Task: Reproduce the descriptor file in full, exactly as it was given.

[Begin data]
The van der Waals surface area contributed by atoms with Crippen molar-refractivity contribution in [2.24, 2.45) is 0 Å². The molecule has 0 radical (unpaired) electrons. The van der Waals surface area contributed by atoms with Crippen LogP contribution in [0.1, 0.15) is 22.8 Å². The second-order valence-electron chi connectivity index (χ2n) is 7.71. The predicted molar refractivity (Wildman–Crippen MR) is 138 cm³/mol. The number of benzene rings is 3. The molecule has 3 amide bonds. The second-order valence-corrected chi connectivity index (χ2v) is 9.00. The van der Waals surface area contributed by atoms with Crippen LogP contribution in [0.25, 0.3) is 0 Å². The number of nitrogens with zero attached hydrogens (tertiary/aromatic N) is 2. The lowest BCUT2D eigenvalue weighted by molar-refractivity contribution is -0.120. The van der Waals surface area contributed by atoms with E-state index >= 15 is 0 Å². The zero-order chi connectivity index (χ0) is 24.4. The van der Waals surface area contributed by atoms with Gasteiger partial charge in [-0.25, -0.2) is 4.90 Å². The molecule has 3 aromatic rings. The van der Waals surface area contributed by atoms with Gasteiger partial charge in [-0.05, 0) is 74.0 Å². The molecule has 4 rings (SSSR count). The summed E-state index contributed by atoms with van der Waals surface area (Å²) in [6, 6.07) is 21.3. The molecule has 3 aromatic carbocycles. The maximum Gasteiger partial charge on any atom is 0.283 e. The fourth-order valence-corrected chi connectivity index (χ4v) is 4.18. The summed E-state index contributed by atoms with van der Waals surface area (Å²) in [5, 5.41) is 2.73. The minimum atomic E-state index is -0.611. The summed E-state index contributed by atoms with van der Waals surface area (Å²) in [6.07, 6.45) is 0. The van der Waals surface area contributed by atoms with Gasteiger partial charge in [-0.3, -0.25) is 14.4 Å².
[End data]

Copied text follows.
The van der Waals surface area contributed by atoms with Crippen molar-refractivity contribution in [2.24, 2.45) is 0 Å². The molecule has 0 radical (unpaired) electrons. The van der Waals surface area contributed by atoms with Crippen LogP contribution in [0.1, 0.15) is 22.8 Å². The second-order valence-electron chi connectivity index (χ2n) is 7.71. The predicted molar refractivity (Wildman–Crippen MR) is 138 cm³/mol. The number of benzene rings is 3. The molecule has 3 amide bonds. The second-order valence-corrected chi connectivity index (χ2v) is 9.00. The van der Waals surface area contributed by atoms with Crippen LogP contribution in [0.25, 0.3) is 0 Å². The number of nitrogens with zero attached hydrogens (tertiary/aromatic N) is 2. The lowest BCUT2D eigenvalue weighted by molar-refractivity contribution is -0.120. The van der Waals surface area contributed by atoms with E-state index >= 15 is 0 Å². The zero-order chi connectivity index (χ0) is 24.4. The van der Waals surface area contributed by atoms with Gasteiger partial charge in [-0.25, -0.2) is 4.90 Å². The molecule has 3 aromatic rings. The van der Waals surface area contributed by atoms with Gasteiger partial charge in [-0.05, 0) is 74.0 Å². The molecule has 4 rings (SSSR count). The summed E-state index contributed by atoms with van der Waals surface area (Å²) in [6, 6.07) is 21.3. The molecule has 3 aromatic carbocycles. The maximum Gasteiger partial charge on any atom is 0.283 e. The fourth-order valence-corrected chi connectivity index (χ4v) is 4.18. The summed E-state index contributed by atoms with van der Waals surface area (Å²) in [5, 5.41) is 2.73. The minimum atomic E-state index is -0.611. The summed E-state index contributed by atoms with van der Waals surface area (Å²) in [6.07, 6.45) is 0. The van der Waals surface area contributed by atoms with Gasteiger partial charge in [-0.3, -0.25) is 14.4 Å².